Martha's equanimity around people may have been genuine, but she died just 18 days after her capture. It was then that zookeepers discovered that she had been pregnant. But they could not determine her cause of death. The handful of other saolas that have been taken into captivity also perished quickly. In June 1993, hunters turned over two young saola to Tuoc and his colleagues in Hanoi. Within months, the pair succumbed to infections.
The saola's baffling fragility underscores how little is known about its biology or evolutionary history. Robichaud and conservation biologist Robert Timmins have proposed that saola were once widespread in the wet evergreen forests that covered Southeast Asia until several million years ago. These forests receded during cool, dry ice ages, leaving just a few patches suitable for saola. "If we leave the saola alone," says Tuoc, "I think—no, I hope—it will survive."
Other scientists argue for hands-on assistance. Pierre Comizzoli of the Smithsonian's Center for Species Survival says a captive breeding program is the only option left to save the saola from extinction. He teamed up with scientists from the Vietnamese Academy of Science and Technology in Hanoi on a survey late last year to find possible locations for a breeding site.
"It's a sensitive topic," he acknowledges. "But captive breeding doesn't mean that we are going to put saolas in cages, or do industrial production of saolas." Instead, he envisions putting an electric fence around a select swath of saola habitat, perhaps half an acre. "They would have access to their natural environment and could feed themselves, and at the same time we could start to study them," says Comizzoli, adding that something as simple as fresh dung would be "fantastic" for research purposes.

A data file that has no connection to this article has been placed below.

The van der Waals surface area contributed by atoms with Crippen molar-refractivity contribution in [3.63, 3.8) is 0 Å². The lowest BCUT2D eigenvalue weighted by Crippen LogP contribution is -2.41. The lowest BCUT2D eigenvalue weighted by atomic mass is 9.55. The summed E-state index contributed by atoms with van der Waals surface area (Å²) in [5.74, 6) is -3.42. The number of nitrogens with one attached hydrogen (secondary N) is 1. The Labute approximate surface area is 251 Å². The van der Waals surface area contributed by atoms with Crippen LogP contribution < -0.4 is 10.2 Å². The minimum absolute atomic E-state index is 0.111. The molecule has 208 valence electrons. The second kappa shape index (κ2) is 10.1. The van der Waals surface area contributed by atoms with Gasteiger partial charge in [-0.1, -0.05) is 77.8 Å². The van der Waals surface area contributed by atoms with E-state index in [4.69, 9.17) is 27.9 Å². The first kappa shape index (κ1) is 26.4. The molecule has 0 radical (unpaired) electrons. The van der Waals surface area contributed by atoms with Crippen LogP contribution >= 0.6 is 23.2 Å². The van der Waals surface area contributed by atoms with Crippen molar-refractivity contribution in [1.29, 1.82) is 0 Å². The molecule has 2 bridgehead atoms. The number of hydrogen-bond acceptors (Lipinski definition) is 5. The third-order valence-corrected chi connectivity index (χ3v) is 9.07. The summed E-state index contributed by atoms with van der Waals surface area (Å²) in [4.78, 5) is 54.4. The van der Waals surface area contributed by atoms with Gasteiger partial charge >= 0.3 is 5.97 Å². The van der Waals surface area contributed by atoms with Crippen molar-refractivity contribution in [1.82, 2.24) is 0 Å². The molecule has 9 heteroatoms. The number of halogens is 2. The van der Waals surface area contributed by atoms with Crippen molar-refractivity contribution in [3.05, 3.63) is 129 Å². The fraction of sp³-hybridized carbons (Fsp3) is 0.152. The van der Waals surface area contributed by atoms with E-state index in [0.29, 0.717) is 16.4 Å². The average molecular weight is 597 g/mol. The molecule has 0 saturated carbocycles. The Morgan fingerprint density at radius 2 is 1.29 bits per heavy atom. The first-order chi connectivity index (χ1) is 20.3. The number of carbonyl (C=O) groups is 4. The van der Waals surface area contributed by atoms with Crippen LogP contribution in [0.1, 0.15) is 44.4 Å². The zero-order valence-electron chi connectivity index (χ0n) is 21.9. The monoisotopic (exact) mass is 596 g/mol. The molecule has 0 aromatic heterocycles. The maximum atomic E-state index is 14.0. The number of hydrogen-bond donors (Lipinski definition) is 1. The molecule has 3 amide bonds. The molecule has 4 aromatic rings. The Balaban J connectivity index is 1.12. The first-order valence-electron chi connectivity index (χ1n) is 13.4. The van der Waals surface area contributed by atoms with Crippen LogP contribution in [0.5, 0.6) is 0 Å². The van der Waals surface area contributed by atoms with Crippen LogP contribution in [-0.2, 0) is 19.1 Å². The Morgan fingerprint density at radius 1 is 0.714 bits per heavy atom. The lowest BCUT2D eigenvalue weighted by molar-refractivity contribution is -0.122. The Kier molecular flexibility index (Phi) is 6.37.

After fording the river, Tuoc and my family and I hike to a ranger station. The next leg of our journey is on motorcycles. Their make, Minsk, is emblazoned in Cyrillic on the gas tank. Our sons, sandwiched between my wife and a ranger, have never ridden a motorcycle before, and they squeal with delight. For several miles, we tear uphill on an empty, curvy road faster than this anxious parent would like. At the end of the road, we hike into the misty hills on our quest to spot a saola.
Preserving this habitat will help a host of other rare creatures, including the two other new mammals in Vietnam that Tuoc helped uncover, both primitive kinds of deer: the large-antlered muntjac, in 1994, and the diminutive Truong Son muntjac, in 1997. Strange beasts continue to emerge from these forests, including the kha-nyou, a rodent identified in 2006 as a species thought to have been extinct for 11 million years. "If we lose the saola," says Long, "it will be a symbol of our failure to protect this unique ecosystem."
At Pu Mat, the late morning sun is burning off the mist. With the spry Tuoc leading the way, we clamber up a slick path until we reach Kem Waterfall. Tuoc grabs a handful of broad, dark-green leaves near the entrancing falls. "Saola like to eat these," he says. "At least, we have seen bite marks." These Araceae leaves, I realize with a pang, may be as close as I ever get to a saola. Tuoc, too, has no delusions. "Maybe I'll never see one in the wild," he says.
Richard Stone is the Asia editor for Science magazine. He lives in Beijing.